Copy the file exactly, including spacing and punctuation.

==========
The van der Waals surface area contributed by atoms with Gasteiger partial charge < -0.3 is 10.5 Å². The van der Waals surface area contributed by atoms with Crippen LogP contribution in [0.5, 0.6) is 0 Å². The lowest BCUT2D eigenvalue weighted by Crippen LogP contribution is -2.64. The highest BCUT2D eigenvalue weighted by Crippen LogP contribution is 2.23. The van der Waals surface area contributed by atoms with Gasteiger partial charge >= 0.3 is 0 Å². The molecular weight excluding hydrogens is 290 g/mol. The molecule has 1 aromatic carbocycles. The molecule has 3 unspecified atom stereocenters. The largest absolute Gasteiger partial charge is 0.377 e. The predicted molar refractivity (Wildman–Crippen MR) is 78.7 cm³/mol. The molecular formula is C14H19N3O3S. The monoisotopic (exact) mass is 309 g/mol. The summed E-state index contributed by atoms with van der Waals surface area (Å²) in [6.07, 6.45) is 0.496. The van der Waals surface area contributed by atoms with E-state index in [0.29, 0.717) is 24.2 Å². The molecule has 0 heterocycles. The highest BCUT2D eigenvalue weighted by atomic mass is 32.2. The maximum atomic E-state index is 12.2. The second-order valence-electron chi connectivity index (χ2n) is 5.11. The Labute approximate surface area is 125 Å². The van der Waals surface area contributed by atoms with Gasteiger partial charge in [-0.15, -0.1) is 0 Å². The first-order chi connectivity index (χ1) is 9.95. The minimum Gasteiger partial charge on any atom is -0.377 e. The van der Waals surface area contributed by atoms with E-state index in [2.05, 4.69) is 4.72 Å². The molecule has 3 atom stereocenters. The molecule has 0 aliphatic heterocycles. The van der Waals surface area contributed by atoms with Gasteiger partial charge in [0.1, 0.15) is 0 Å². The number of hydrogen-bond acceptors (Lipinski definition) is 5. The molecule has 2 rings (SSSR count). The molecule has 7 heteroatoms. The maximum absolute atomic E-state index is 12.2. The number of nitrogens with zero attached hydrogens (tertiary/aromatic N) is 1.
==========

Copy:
The van der Waals surface area contributed by atoms with Gasteiger partial charge < -0.3 is 10.5 Å². The van der Waals surface area contributed by atoms with Crippen LogP contribution in [0.5, 0.6) is 0 Å². The lowest BCUT2D eigenvalue weighted by Crippen LogP contribution is -2.64. The highest BCUT2D eigenvalue weighted by Crippen LogP contribution is 2.23. The van der Waals surface area contributed by atoms with Gasteiger partial charge >= 0.3 is 0 Å². The molecular weight excluding hydrogens is 290 g/mol. The molecule has 1 aromatic carbocycles. The molecule has 3 unspecified atom stereocenters. The largest absolute Gasteiger partial charge is 0.377 e. The predicted molar refractivity (Wildman–Crippen MR) is 78.7 cm³/mol. The molecular formula is C14H19N3O3S. The monoisotopic (exact) mass is 309 g/mol. The summed E-state index contributed by atoms with van der Waals surface area (Å²) in [6.07, 6.45) is 0.496. The van der Waals surface area contributed by atoms with E-state index in [0.29, 0.717) is 24.2 Å². The molecule has 0 heterocycles. The highest BCUT2D eigenvalue weighted by atomic mass is 32.2. The maximum atomic E-state index is 12.2. The second-order valence-electron chi connectivity index (χ2n) is 5.11. The Labute approximate surface area is 125 Å². The van der Waals surface area contributed by atoms with Gasteiger partial charge in [-0.15, -0.1) is 0 Å². The first-order chi connectivity index (χ1) is 9.95. The minimum Gasteiger partial charge on any atom is -0.377 e. The van der Waals surface area contributed by atoms with E-state index in [2.05, 4.69) is 4.72 Å². The molecule has 3 atom stereocenters. The molecule has 0 aliphatic heterocycles. The van der Waals surface area contributed by atoms with Gasteiger partial charge in [0.1, 0.15) is 0 Å². The number of hydrogen-bond acceptors (Lipinski definition) is 5. The molecule has 2 rings (SSSR count). The molecule has 7 heteroatoms. The maximum absolute atomic E-state index is 12.2. The number of nitrogens with zero attached hydrogens (tertiary/aromatic N) is 1.